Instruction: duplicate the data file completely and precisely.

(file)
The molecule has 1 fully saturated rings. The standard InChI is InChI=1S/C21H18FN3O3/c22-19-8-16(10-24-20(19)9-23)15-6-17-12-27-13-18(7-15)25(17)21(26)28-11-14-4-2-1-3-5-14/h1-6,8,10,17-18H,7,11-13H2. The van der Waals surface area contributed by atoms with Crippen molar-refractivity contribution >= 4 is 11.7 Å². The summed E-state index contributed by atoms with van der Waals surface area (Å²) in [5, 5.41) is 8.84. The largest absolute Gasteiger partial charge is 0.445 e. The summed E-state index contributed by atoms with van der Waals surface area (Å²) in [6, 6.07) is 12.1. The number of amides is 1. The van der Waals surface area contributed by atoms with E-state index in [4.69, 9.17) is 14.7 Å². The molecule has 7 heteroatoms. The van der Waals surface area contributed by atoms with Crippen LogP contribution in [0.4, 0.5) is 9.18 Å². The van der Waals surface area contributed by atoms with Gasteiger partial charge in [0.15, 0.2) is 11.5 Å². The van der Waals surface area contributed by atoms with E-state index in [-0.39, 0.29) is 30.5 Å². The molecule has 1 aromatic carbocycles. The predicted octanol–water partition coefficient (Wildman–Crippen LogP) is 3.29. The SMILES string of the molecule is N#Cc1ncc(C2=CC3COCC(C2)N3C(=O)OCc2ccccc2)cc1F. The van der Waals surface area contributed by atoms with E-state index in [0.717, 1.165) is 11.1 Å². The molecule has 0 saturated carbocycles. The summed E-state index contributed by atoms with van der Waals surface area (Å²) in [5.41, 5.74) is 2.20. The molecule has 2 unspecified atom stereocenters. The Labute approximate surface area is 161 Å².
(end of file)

The molecule has 1 fully saturated rings. The standard InChI is InChI=1S/C21H18FN3O3/c22-19-8-16(10-24-20(19)9-23)15-6-17-12-27-13-18(7-15)25(17)21(26)28-11-14-4-2-1-3-5-14/h1-6,8,10,17-18H,7,11-13H2. The van der Waals surface area contributed by atoms with Crippen molar-refractivity contribution >= 4 is 11.7 Å². The summed E-state index contributed by atoms with van der Waals surface area (Å²) in [5, 5.41) is 8.84. The largest absolute Gasteiger partial charge is 0.445 e. The summed E-state index contributed by atoms with van der Waals surface area (Å²) in [6, 6.07) is 12.1. The number of amides is 1. The van der Waals surface area contributed by atoms with E-state index in [4.69, 9.17) is 14.7 Å². The molecule has 7 heteroatoms. The van der Waals surface area contributed by atoms with Crippen LogP contribution in [0.4, 0.5) is 9.18 Å². The van der Waals surface area contributed by atoms with Gasteiger partial charge in [0.15, 0.2) is 11.5 Å². The van der Waals surface area contributed by atoms with E-state index in [-0.39, 0.29) is 30.5 Å². The molecule has 1 aromatic carbocycles. The predicted octanol–water partition coefficient (Wildman–Crippen LogP) is 3.29. The SMILES string of the molecule is N#Cc1ncc(C2=CC3COCC(C2)N3C(=O)OCc2ccccc2)cc1F. The van der Waals surface area contributed by atoms with E-state index in [0.717, 1.165) is 11.1 Å². The molecule has 0 saturated carbocycles. The summed E-state index contributed by atoms with van der Waals surface area (Å²) in [5.41, 5.74) is 2.20. The molecule has 2 unspecified atom stereocenters. The Labute approximate surface area is 161 Å².